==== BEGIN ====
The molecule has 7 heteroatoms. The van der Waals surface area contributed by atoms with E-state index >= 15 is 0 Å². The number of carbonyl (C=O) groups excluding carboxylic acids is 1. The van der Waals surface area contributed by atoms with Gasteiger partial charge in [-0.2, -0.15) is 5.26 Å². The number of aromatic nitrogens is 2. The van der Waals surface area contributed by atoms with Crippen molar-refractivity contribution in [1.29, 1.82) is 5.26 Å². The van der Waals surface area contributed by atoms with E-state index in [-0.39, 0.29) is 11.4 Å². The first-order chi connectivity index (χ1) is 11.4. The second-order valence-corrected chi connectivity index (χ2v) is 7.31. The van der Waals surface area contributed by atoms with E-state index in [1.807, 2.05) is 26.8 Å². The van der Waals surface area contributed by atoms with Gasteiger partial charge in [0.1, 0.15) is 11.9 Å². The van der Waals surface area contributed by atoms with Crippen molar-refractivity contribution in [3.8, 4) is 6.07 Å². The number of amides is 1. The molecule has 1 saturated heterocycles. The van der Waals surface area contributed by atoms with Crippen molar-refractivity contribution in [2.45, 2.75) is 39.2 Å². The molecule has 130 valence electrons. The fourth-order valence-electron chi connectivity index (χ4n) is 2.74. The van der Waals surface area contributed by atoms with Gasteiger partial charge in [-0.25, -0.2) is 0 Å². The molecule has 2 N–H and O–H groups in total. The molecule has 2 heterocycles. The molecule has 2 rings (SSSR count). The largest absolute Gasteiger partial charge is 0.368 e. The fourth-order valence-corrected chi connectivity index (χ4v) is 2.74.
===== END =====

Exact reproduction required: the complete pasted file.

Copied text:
The molecule has 7 heteroatoms. The van der Waals surface area contributed by atoms with E-state index >= 15 is 0 Å². The number of carbonyl (C=O) groups excluding carboxylic acids is 1. The van der Waals surface area contributed by atoms with Gasteiger partial charge in [-0.2, -0.15) is 5.26 Å². The number of aromatic nitrogens is 2. The van der Waals surface area contributed by atoms with Crippen molar-refractivity contribution in [1.29, 1.82) is 5.26 Å². The van der Waals surface area contributed by atoms with E-state index in [-0.39, 0.29) is 11.4 Å². The first-order chi connectivity index (χ1) is 11.4. The second-order valence-corrected chi connectivity index (χ2v) is 7.31. The van der Waals surface area contributed by atoms with E-state index in [1.807, 2.05) is 26.8 Å². The van der Waals surface area contributed by atoms with Gasteiger partial charge in [0.1, 0.15) is 11.9 Å². The van der Waals surface area contributed by atoms with Crippen molar-refractivity contribution in [3.8, 4) is 6.07 Å². The number of amides is 1. The molecule has 1 saturated heterocycles. The van der Waals surface area contributed by atoms with Crippen molar-refractivity contribution in [2.45, 2.75) is 39.2 Å². The molecule has 130 valence electrons. The fourth-order valence-electron chi connectivity index (χ4n) is 2.74. The van der Waals surface area contributed by atoms with Gasteiger partial charge in [-0.25, -0.2) is 0 Å². The molecule has 2 N–H and O–H groups in total. The molecule has 2 heterocycles. The molecule has 2 rings (SSSR count). The largest absolute Gasteiger partial charge is 0.368 e. The fourth-order valence-corrected chi connectivity index (χ4v) is 2.74.